A museum telling an important story in the nation’s sports and cultural histories is featured on a new license plate that will soon be available to Missourians.

      The Negro Leagues Baseball Museum in Kansas City began in a one-room office in 1990 and today is in a 10,000 square-foot home among the Museums at 18th & Vine in Kansas City.  It is the only museum dedicated to the Negro Leagues, which originated in Kansas City in 1920 and offered people of color a chance to play professional baseball at a time when they were barred from playing in the major and minor leagues due to racism.

      License plates bearing the Museum’s logo will soon be available for Missourians who apply for one and make a $10 donation to the Museum.  This is the result of legislation carried by Representative Mark Sharp (D-Kansas City)

      Sharp said the legacy of the Negro Leagues goes far beyond sports, having just as much to do with United States’ history and culture, and it meant a lot to him personally.

      “Without seeing black athletes and black players I’m not sure that I would’ve had the confidence in myself to do some of these things.  To see other folks and to know the story of what these gentlemen – and a lot of women – that get lost in the Negro Leagues’ history, what they had to go through really sets the standard for moving forward,” said Sharp.  “Without those players and what they’ve done I’m not sure a lot of young athletes would have the confidence to go out there and do what they do.”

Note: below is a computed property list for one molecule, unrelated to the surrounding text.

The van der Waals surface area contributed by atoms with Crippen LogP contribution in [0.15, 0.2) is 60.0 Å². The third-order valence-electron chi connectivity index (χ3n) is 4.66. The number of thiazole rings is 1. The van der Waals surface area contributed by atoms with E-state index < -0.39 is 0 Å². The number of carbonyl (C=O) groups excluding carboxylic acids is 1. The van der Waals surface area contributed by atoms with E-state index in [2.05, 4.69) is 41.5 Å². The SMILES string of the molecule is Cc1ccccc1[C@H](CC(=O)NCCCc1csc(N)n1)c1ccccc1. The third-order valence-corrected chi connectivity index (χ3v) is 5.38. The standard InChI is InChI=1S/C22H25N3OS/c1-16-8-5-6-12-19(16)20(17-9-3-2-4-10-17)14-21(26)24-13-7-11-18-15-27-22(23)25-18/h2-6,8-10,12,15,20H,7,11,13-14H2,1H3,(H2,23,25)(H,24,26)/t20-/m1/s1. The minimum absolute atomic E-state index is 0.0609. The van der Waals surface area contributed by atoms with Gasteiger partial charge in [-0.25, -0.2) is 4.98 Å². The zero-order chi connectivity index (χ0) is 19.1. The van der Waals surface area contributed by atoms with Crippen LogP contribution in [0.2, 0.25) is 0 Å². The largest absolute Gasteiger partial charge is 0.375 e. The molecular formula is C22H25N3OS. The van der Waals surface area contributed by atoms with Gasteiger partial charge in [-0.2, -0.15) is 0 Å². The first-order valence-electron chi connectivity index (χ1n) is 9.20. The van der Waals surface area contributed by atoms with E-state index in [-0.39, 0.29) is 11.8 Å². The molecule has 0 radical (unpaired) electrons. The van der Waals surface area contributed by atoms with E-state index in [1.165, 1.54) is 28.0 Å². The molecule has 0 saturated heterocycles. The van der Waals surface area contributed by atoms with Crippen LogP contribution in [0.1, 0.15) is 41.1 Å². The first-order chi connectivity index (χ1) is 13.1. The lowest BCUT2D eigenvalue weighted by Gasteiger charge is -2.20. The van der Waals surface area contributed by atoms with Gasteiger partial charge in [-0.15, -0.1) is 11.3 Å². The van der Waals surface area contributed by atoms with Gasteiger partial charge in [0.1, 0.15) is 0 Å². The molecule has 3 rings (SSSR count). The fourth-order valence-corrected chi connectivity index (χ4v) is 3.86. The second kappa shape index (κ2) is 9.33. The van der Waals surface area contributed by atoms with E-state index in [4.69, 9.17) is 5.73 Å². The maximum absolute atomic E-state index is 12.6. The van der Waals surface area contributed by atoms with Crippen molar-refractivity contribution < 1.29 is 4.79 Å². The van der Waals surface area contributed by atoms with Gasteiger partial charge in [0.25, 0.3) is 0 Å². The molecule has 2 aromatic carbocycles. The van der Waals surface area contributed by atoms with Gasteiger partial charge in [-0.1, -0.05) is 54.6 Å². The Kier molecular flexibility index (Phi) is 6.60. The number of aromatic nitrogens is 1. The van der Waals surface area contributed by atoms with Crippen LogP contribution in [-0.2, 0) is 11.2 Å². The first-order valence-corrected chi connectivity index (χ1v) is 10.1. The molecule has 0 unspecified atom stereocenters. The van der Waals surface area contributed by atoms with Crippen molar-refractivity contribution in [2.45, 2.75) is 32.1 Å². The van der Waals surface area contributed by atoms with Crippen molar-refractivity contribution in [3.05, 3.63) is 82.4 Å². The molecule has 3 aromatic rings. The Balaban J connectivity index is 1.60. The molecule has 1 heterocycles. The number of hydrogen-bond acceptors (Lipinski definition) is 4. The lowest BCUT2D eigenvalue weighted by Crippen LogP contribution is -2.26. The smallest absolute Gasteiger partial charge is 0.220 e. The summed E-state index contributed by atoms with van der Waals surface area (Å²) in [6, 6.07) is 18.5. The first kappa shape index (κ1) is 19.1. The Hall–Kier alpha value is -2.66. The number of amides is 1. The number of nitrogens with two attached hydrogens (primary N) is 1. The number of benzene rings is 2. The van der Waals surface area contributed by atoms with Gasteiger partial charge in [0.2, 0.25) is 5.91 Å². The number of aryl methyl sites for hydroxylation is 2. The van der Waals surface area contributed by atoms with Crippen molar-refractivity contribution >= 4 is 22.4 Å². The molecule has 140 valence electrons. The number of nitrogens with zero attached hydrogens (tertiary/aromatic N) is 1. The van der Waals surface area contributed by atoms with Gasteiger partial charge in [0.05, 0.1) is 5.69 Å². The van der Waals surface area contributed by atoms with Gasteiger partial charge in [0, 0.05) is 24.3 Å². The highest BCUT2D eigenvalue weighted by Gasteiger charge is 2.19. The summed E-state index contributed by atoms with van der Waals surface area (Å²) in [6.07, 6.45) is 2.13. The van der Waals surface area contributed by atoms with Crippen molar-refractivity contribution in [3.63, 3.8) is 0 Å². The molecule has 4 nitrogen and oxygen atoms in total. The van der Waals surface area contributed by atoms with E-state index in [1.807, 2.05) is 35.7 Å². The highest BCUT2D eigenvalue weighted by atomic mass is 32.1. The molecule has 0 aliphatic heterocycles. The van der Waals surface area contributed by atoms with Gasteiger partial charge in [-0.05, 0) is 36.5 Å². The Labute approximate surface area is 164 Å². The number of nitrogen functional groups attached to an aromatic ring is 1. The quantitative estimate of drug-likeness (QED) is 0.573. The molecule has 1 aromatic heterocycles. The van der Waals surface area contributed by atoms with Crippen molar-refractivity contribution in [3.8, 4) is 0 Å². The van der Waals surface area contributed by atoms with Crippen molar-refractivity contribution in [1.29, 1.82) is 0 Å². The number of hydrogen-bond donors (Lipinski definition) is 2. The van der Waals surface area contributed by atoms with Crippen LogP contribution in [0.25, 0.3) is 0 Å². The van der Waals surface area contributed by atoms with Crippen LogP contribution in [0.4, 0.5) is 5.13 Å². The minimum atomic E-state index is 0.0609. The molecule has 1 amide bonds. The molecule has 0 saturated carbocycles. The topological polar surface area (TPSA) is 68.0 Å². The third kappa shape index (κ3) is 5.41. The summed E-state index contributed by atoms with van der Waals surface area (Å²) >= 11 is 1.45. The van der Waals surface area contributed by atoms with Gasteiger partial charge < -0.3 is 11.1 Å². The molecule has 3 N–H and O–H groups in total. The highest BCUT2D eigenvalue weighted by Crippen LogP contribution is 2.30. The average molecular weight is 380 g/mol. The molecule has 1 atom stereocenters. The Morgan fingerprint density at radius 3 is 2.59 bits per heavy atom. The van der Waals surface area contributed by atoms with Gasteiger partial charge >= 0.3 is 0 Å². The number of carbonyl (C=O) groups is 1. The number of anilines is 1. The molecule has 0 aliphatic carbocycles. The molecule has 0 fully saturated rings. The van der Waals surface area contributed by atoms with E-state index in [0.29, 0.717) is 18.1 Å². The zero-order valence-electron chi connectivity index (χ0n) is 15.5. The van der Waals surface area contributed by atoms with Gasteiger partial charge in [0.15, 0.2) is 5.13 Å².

“The license plate will, one, create a bigger awareness of the Negro Leagues Baseball Museum.  A lot of folks in Kansas City are aware of it but I’m not sure everyone across the state is aware of it, of this gem of a museum that we have here in our state,” said Sharp.  “Also, it will provide another funding mechanism for the museum.  For museums like this we also have to have enough ways and means to get funding to them to make sure they can stay up to date with current trends and make sure that the museum is in good condition.”

      Sharp carried Senate Bill 189 which included language that he also sponsored in House Bill 100, to create the plate.  The proposal received broad, bipartisan support in both chambers. 

      “We are just absolutely thrilled with this level of recognition and the opportunity to generation additional support,” said Museum President Bob Kendrick.  “I gotta tip my cap to all of the legislators who made this possible and what a tremendous nod that is to the Negro Leagues Baseball Museum.”

      SB 189 took effect August 28. When the new plates are available Missourians will be able to get them through local license offices.

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Author: Editor
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